The world of photojournalism

To continue with this blog’s theme of journalism and the effect technology has had on this industry, it’s only appropriate to talk about photojournalism. In today’s field, you aren’t just a writer, you’re a photographer too.

JPROF, a blog about teaching journalism, has this helpful post featuring rules for the student photojournalist.

Rule No. 1: Take lots of pictures.

Rule No. 2: A pen and notebook are as important as a camera.

Rule No. 3: Plan what you will shoot.

Rule No. 4: Get close to the action.

Rule No. 5: Shoot in the best light possible.

Rule No. 6: Equipment doesn’t matter – use what you have to the best of your ability.

Rule No. 7: Be creative!

Photojojo has a helpful post on nine tips for breaking into photojournalism. Their tips and suggestions are from Jason Geil, who is a successful photo editor for He worked as a staff photojournalist at The Cincinnati Post and his work has appeared in national publications.

PhotoRadar has this article about 14 inspiring and useful photojournalism tips. This post is helpful because it focuses on the approach photojournalists should take. For example, one should shoot from the heart, but must stay neutral at the same time.

Photoshop is a given when talking about photojournalism. Get to know it. Get comfortable with it. Here is a site with a complete list of Photoshop tips. There are of course plenty of YouTube tutorials also at your disposal.

Violence is often a part of photojournalism. The events in Egypt and Libya are a relevant example of this. talks about this reality.

Poynter chimes in with why photojournalism matters.

Kenneth Irby states, “Poynter’s Eyes on the News studies confirmed that people were emotionally affected by pictures and that they are a dominant entry point during the digestion of printed information.”

There is a reason for the popular quote, “a picture is worth a thousand words.” A picture can often accomplish what words cannot. While journalism writing often takes away creativity, photojournalism is an outlet with countless opportunities.

Tips for recording and transcribing interviews

Recording and transcribing interviews can be a hassle, especially if you aren’t paying someone to do the job for you. Thankfully there are programs and resources out there to help make this process hurt a little less.

Programs such as Skype, Audacity and Express Scribe are just a few of these programs.

The benefit with Skype is that it is easy and very inexpensive. Purchasing a Skype Out number for $2.95 a month allows people to call you from a land or cell line and lets you call regular land and cell lines.

The calls in the US and Canada are free. Skype lets you pay as you go for international calls at reasonable rates. The call quality is great and the program is efficient. Google Voice is an alternative to this product.

Audacity is a free, open-source sound editor. Audacity allows you to edit out the parts of the interview you don’t want to keep. You can then change the tempo and slow down the interview. Slowing down the interview will make it easier to transcribe without having to push the pause button. gives this review of Audacity. This YouTube video tutorial is a great tool to learn the basics of Audacity.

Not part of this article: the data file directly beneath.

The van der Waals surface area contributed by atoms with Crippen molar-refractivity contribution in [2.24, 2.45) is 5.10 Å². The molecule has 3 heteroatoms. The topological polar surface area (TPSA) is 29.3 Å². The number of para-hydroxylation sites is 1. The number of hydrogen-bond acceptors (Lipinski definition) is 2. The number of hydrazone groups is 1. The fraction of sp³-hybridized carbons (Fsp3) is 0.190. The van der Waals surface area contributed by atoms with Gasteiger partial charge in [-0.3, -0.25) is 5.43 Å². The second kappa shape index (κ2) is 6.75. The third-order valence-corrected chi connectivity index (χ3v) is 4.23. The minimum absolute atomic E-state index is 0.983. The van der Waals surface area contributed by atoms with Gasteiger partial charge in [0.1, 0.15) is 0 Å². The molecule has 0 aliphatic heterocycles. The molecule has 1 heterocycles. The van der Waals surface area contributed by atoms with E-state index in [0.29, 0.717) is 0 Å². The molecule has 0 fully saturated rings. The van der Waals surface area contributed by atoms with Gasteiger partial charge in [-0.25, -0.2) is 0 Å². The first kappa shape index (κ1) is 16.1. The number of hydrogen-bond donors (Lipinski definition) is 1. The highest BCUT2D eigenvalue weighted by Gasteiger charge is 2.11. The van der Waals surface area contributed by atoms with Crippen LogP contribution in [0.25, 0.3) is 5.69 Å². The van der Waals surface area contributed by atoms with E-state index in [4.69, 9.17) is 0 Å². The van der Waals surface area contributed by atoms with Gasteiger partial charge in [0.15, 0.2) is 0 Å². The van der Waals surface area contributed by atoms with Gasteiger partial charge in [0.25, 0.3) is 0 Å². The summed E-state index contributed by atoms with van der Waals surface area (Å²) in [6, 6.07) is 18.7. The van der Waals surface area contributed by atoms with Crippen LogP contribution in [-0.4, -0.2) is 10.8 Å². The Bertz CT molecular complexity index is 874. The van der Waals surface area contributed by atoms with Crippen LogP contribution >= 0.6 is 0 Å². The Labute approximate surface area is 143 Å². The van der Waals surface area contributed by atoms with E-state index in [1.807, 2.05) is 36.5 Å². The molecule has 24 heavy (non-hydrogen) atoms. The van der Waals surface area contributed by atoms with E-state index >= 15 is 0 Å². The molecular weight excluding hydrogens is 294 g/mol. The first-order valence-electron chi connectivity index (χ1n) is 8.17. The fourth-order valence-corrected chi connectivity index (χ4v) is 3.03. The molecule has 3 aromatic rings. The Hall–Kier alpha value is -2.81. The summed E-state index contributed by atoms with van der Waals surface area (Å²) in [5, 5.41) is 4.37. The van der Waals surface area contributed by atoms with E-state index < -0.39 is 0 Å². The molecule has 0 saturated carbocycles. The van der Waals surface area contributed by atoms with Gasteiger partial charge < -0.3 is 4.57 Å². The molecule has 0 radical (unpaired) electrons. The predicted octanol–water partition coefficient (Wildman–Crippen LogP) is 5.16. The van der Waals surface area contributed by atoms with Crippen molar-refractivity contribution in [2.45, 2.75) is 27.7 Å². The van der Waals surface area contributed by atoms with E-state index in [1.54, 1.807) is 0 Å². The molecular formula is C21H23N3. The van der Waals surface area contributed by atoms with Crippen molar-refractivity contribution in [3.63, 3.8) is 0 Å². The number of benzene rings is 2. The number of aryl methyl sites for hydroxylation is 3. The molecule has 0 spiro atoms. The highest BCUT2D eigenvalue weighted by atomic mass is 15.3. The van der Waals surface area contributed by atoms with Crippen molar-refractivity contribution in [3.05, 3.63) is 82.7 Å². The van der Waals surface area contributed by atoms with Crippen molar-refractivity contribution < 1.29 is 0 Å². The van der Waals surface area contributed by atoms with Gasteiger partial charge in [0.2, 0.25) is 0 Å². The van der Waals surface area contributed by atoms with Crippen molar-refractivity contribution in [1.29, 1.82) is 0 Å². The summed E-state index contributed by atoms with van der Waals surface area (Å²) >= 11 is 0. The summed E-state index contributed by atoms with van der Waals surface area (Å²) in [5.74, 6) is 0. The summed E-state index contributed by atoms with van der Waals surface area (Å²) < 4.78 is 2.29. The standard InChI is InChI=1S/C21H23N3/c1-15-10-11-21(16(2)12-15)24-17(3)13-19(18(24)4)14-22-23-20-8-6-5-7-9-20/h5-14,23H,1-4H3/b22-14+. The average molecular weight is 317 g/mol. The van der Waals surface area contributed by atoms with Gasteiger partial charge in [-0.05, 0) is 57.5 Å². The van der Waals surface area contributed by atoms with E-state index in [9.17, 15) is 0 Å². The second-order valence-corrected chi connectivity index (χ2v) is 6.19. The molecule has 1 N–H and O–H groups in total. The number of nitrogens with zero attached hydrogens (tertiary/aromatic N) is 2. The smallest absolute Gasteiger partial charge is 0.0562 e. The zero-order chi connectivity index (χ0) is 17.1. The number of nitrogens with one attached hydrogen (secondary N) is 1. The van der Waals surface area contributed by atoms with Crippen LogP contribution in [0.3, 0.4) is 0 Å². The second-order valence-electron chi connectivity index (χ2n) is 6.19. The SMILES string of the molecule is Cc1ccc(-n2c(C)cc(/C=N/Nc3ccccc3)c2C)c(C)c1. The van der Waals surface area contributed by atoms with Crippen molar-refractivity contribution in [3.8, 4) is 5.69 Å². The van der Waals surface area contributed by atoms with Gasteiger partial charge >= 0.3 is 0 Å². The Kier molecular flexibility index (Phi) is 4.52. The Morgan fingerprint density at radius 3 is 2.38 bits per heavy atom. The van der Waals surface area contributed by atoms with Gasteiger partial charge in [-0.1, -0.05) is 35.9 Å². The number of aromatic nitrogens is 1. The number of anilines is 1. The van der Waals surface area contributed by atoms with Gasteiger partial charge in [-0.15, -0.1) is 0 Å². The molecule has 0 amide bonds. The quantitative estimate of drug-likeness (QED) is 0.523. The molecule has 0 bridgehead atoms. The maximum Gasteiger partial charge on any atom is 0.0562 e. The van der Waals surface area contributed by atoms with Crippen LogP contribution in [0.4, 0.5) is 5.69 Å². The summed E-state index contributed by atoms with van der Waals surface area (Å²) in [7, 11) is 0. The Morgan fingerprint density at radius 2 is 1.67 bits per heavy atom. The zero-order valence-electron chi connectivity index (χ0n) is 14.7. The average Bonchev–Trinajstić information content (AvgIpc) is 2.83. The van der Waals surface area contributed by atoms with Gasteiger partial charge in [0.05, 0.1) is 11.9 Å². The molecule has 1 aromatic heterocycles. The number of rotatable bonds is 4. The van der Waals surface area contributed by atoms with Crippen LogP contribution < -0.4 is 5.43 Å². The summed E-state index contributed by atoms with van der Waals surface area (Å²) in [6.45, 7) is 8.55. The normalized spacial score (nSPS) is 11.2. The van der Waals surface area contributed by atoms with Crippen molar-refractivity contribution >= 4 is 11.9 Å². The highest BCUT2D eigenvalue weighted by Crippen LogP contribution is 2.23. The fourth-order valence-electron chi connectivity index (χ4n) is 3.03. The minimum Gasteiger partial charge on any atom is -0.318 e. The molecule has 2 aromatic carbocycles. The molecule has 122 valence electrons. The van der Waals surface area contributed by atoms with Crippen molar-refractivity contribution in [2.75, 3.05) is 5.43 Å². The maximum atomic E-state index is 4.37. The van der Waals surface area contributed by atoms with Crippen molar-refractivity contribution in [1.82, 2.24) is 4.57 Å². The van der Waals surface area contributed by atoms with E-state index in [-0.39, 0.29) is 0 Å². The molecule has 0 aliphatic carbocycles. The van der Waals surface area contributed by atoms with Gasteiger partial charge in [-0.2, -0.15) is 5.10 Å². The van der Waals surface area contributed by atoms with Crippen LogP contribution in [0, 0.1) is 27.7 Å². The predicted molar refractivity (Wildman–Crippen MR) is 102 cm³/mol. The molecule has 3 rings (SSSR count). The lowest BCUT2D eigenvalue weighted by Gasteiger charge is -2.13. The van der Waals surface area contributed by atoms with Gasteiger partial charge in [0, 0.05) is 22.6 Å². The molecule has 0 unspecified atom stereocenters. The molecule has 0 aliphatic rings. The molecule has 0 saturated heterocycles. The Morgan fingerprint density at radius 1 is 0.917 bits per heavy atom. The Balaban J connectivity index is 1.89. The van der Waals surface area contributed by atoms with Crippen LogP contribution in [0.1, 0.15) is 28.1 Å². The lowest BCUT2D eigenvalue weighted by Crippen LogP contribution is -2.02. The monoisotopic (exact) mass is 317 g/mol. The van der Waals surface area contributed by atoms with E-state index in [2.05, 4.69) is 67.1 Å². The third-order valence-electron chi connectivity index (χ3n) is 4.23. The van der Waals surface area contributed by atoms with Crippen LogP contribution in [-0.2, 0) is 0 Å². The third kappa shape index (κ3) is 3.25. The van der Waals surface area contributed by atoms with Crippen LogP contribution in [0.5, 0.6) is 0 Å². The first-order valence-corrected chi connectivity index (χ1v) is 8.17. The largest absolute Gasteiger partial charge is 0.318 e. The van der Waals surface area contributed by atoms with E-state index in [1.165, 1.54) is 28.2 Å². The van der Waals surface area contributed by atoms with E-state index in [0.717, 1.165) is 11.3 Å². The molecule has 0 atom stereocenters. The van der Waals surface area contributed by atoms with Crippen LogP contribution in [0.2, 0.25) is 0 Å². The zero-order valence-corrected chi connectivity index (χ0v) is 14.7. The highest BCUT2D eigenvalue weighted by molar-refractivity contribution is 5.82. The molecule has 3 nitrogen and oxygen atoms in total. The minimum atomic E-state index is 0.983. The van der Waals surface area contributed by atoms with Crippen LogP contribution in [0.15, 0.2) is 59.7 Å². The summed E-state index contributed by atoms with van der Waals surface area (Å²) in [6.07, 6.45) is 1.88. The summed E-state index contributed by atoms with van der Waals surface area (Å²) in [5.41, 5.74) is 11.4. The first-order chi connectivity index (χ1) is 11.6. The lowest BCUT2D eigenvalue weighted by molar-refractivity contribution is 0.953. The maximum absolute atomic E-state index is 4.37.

Express Scribe is also a free program for Mac users. This program lets you set universal hot keys, slow down or speed up tempo on the fly and add in time stamps to your interview. For example, speed up the interview and then slow it down for quotes.

A foot pedal is a helpful addition to transcribing. This way you can start and stop quicker and easier.

A headset can also make a big difference and will free up your hands if you’re doing a phone interview or transcribing one.

If you are interested in paying for your interview to be transcribed, check out this article.

Go here to read up on your state’s recording policies if you haven’t already. Each state has different rules and regulations regarding consent, possession and publication and citations.

Perhaps one day we will have technology to do this all for us!

Issues in journalism: jealousy?

Unfortunately, even in the professional industry of journalism, jealousy and cattiness can be an issue. Sure, there is always room for healthy competition, but sometimes things get ugly and distract from our true goal of reporting the real news.

On March 10, New York Times executive editor Bill Keller wrote a piece targeting The Huffington Post founder Arianna Huffington. The article, entitled “All the Aggregation That’s Fit to Aggregate,” essentially called Huffington out.

Keller said the following: “The queen of aggregation is, of course, Arianna Huffington, who has discovered that if you take celebrity gossip, adorable kitten videos, posts from unpaid bloggers and news reports from other publications, array them on your Web site and add a left-wing soundtrack, millions of people will come. How great is Huffington’s instinctive genius for aggregation?”

Keller began his article by noting that Forbes magazine lists him as the 50th most powerful person in the world. After reading this I had to question if this was a publicity stunt or if this 62-year-old man was really using his celebrity to whine.

Huffington promptly posted a rebuttal the evening Keller posted his article. Her post, entitled “Bill Keller Accuses Me of “Aggregating” an Idea He Had Actually “Aggregated” From Me,” had me envisioning two children chasing each other around a playground, while sticking their tongues out.